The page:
A comparison study of TPRS and traditional language instruction was also performed by Barbara J. Watson, showing similar results (Watson, 2009).  The study was conducted in first year Spanish classes in which students in a TPRS class were compared with students in a traditional class.  The TPRS class focused on unconscious language acquisition by providing comprehensible input through storytelling and not forcing students to speak nor engage in heavy grammar instruction or error correction.  The traditional class focused on conscious learning, “with a great deal of the instructional time dedicated to helping students understand grammatical concepts through explanations” (Watson, 2009, p. 21).  Techniques used in the traditional class included short interviews, student-to-student question and answer exercises and review games to identify and review vocabulary.  This class also incorporated photo and video projects, technology into the lessons.  Both of these groups read every week and each group read the Blaine Ray novel, Pobre Ana, a first year Spanish reader that used typical first year Spanish vocabulary.  An analysis of audiotapes of the lessons showed that the TPRS class was teacher-fronted 68% of the time while the traditional class was teacher-fronted 29% of the time, giving students opportunities to practice output activities with partners.  Seventy three students enrolled in first year Spanish were split into three classes: 23 in the traditionally taught class and 50 were enrolled in two sections of a TPRS class.  The demographics of each class were very similar socioeconomically but it is important to mention that in the TPRS classes 4% of the students spoke Spanish at home or outside of school and in the traditional class 15% of the students spoke Spanish at home or outside of school.  Two measures of assessment were given at the end of the school year, a final exam and an oral exam.   The final exam consisted of listening, vocabulary and grammar and reading.  The results of the study show that the TPRS students outperformed the traditional students on both the final and oral examinations, scoring about one standard deviation higher.  There were no extraneous variables in this study that might have had an effect on the outcome of the study.  Other than the methodology used, there were no reasons for the TPRS group to perform better than the traditionally taught group.  In fact, a larger percentage of the traditional students had exposure to Spanish outside of the class, which suggests that the TPRS groups’ performance superiority was larger than reported from the assessments (Watson, 2009).   A similar study conducted by Kelly Varquez also showed that TPRS students outperformed students in a traditional foreign language class on a standardized test, the University of the State of New York’s standardized Spanish Language Proficiency Examination in Spanish (Varquez, 2009).  In this study, four different teachers from four different schools participated.  The teachers were chosen on the basis of three factors: reputable recommendations, survey score, and personal description of typical classroom activities.  Of the four chosen teachers, two were labeled traditional and two were labeled TPRS instructors according to the scores on their survey.  The traditional teachers typically elicited practice of reading, writing, listening and speaking skills in their classrooms.  Grammar instruction and drills played a role in instruction as well as the study of vocabulary lists and the practice of speaking and writing.  The TPRS teachers typically focused on language comprehension activities such as storytelling, teacher-led class conversations, and reading.  Both of the traditional groups (groups A and B) and one of the TPRS groups (group D) were schools that educated students with more socioeconomic advantage and the other TPRS group (group C) was in a school of lower socio-economic status as well as high rates of student mobility, 38.90% (Varquez, 2009).  This lower socio-economic school also had a student teacher experienced in TPRS as the instructor for a portion of the school year.  The University of the State of New York’s standardized Spanish Language Proficiency Examination in Spanish was the test given to students to test the reading and listening comprehension skills of the groups at the end of their first year of study.  This test had a reliability coefficient of .75.  The results of the study show that the TPRS group, from the school with more socioeconomic advantage far outperformed the two traditional groups.  The two traditional groups’ combined mean score for the exam was a 23.45 out of 35 while the TPRS group’s score was 32 out of 35.  The TPRS group from the socioeconomically disadvantaged school had a mean score of 22.30 out of 35, not significantly different from the traditional students’ scores.  This study shows that when demographic factors are similar, TPRS students heavily outperform students in more traditional classes that emphasize output and grammar instruction.  The study also shows that the students who come from the lower SES school and also had a student teacher for a portion of the year performed just as well as the students in the traditional class.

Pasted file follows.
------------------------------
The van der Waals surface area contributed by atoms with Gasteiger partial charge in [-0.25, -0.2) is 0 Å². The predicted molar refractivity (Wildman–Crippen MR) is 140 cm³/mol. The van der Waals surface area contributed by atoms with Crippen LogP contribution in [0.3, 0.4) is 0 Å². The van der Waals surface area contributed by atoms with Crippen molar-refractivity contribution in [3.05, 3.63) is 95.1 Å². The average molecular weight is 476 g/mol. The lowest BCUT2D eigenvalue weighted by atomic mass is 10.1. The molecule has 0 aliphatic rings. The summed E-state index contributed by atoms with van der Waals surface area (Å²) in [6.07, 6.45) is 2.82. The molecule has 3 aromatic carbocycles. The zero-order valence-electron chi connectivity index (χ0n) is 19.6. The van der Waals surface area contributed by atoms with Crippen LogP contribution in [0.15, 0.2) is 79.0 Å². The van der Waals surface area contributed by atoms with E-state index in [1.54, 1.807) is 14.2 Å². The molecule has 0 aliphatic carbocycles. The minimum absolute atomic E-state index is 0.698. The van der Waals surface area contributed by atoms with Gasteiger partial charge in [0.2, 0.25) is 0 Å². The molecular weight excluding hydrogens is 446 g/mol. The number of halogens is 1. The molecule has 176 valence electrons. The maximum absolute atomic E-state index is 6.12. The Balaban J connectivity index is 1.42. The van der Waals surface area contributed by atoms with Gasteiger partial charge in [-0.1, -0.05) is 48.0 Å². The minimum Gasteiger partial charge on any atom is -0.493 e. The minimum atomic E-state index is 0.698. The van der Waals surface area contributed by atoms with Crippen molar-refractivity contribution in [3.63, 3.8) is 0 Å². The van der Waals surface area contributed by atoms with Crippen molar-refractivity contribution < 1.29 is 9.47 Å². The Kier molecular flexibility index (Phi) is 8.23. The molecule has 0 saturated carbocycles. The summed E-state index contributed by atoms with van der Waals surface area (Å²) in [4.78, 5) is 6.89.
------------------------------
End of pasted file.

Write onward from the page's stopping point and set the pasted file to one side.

In a study by VanPatten and Cadierno, students in an input-based classroom were compared with students in a traditional classroom.  In the input-based classroom, students at no point were required to produce the target structures.  In the traditional instruction classroom, the students were instructed with the more dominant approach for instruction in grammar: presentation, and then output practice moving from mechanical to more meaningful communicative kinds of exercises.  VanPatten and Cadierno used a standard pretest/posttest design with several delayed posttests.  The students in the input-based class made significant gains on both interpretation and production tasks while the traditionally taught students only made gains in production.  Van Patten and Cadierno concluded that an input-based approach was superior to an output-centered traditional model of language teaching because of the “two for one” gains made by the students in the input-based class (VanPatten, Farmer & Clardy, 2008).